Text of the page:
Vitamin K is a fat-soluble vitamin stored in fat tissue and the liver. It is best known for its role in helping blood clot, or coagulate, properly. Vitamin K also plays an important role in bone health. There are 3 forms of vitamin K.
Presentation of Vitamin K Deficiency
Chickens with vitamin K deficiency have delayed blood clotting, and will excessively bleed even with minor injuries. Sulfaquinoxaline can also cause a vitamin K deficiency in chickens, or increase the severity. Clinical signs of vitamin K deficiency usually occur from 2-3 weeks of being on a vitamin K-deficient diet. In severe cases, a lack of vitamin K will cause subcutaneous and internal hemorrhages, which can be fatal. Chickens will develop large hemorrhages on their body. Eggs from vitamin-K deficient breeders will cause increased embryo mortality late in incubation.
Vitamin K Food Sources
Foods that contain a significant amount of vitamin K include green leafy vegetables such as lettuce, cabbage, asparagus, spinach, broccoli, turnip greens, and kale. Chlorophyll is the substance in plants that gives them their green color and provides vitamin K. Freezing foods may destroy vitamin K. Vitamin K is abundant in pasture and green roughages. Green leaves are the richest natural sources of vitamin K1. Light is important for its formation, and parts of plants that do not normally form chlorophyll contain little vitamin K.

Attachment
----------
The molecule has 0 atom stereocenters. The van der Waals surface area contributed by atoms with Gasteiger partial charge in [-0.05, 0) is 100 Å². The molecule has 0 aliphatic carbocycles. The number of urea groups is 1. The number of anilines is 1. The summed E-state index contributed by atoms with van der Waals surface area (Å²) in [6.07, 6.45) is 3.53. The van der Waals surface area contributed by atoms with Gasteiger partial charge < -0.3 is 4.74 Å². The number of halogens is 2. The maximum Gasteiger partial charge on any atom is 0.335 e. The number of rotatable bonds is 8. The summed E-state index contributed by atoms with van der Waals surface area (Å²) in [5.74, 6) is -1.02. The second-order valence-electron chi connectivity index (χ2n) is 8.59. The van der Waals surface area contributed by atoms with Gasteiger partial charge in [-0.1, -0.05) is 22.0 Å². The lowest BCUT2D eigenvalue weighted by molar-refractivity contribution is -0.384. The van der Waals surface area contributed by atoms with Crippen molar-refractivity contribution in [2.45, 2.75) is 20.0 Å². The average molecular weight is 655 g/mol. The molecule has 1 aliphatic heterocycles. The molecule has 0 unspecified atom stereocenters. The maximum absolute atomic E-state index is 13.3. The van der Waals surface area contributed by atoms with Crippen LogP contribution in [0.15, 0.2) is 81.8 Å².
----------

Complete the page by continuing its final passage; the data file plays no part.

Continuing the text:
Vitamin K Recommendations in Chickens
|Newly Hatched Chicks (0 - 10 wks)||3-3.5|
|Young & Growing (10 - 20 wks)||3-3.5|
|Laying hens (Actively laying eggs)||2.5-3|
|Breeders (20 wks & older)*||2.0-5|
|Broiler/'Meat' Breed Chicks (0-18 wks)||3.0-5|
|Broiler/'Meat' Breeds* (19 wks & older)||5.0-7|
How much Vitamin K is Toxic?
The natural forms of vitamin K, phylloquinone and menaquinone, are nontoxic at very high dosage levels. The synthetic menadione compounds may be toxic at dietary levels of about 1,000 times the dietary requirement in chickens.